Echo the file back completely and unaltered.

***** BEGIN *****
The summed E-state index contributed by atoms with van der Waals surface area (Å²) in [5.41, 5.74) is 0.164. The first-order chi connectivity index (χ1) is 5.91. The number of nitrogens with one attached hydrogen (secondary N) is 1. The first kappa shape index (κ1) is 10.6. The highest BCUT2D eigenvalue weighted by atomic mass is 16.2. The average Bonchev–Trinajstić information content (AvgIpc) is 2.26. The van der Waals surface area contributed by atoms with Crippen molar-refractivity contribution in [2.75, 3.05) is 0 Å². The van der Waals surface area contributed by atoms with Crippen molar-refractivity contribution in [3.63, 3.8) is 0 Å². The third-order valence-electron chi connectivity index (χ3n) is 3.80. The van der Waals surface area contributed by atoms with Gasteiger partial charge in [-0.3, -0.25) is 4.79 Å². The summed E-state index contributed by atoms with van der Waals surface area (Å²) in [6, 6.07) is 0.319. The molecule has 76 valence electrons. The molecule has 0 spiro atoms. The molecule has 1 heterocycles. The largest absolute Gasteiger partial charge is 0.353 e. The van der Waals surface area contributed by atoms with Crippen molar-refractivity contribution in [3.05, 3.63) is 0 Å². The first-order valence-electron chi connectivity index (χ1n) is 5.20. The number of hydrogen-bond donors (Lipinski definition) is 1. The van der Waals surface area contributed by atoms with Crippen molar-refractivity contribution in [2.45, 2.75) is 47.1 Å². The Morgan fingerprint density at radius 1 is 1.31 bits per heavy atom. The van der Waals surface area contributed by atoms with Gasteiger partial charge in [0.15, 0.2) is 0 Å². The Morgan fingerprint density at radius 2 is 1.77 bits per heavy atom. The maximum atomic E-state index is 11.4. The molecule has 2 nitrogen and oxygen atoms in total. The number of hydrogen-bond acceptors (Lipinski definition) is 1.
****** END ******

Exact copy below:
The summed E-state index contributed by atoms with van der Waals surface area (Å²) in [5.41, 5.74) is 0.164. The first-order chi connectivity index (χ1) is 5.91. The number of nitrogens with one attached hydrogen (secondary N) is 1. The first kappa shape index (κ1) is 10.6. The highest BCUT2D eigenvalue weighted by atomic mass is 16.2. The average Bonchev–Trinajstić information content (AvgIpc) is 2.26. The van der Waals surface area contributed by atoms with Crippen molar-refractivity contribution in [2.75, 3.05) is 0 Å². The van der Waals surface area contributed by atoms with Crippen molar-refractivity contribution in [3.63, 3.8) is 0 Å². The third-order valence-electron chi connectivity index (χ3n) is 3.80. The van der Waals surface area contributed by atoms with Gasteiger partial charge in [-0.3, -0.25) is 4.79 Å². The summed E-state index contributed by atoms with van der Waals surface area (Å²) in [6, 6.07) is 0.319. The molecule has 76 valence electrons. The molecule has 0 spiro atoms. The molecule has 1 heterocycles. The largest absolute Gasteiger partial charge is 0.353 e. The van der Waals surface area contributed by atoms with Crippen molar-refractivity contribution in [3.05, 3.63) is 0 Å². The first-order valence-electron chi connectivity index (χ1n) is 5.20. The number of hydrogen-bond donors (Lipinski definition) is 1. The van der Waals surface area contributed by atoms with Crippen molar-refractivity contribution in [2.45, 2.75) is 47.1 Å². The Morgan fingerprint density at radius 1 is 1.31 bits per heavy atom. The van der Waals surface area contributed by atoms with Gasteiger partial charge in [0.15, 0.2) is 0 Å². The Morgan fingerprint density at radius 2 is 1.77 bits per heavy atom. The maximum atomic E-state index is 11.4. The molecule has 2 nitrogen and oxygen atoms in total. The number of hydrogen-bond acceptors (Lipinski definition) is 1.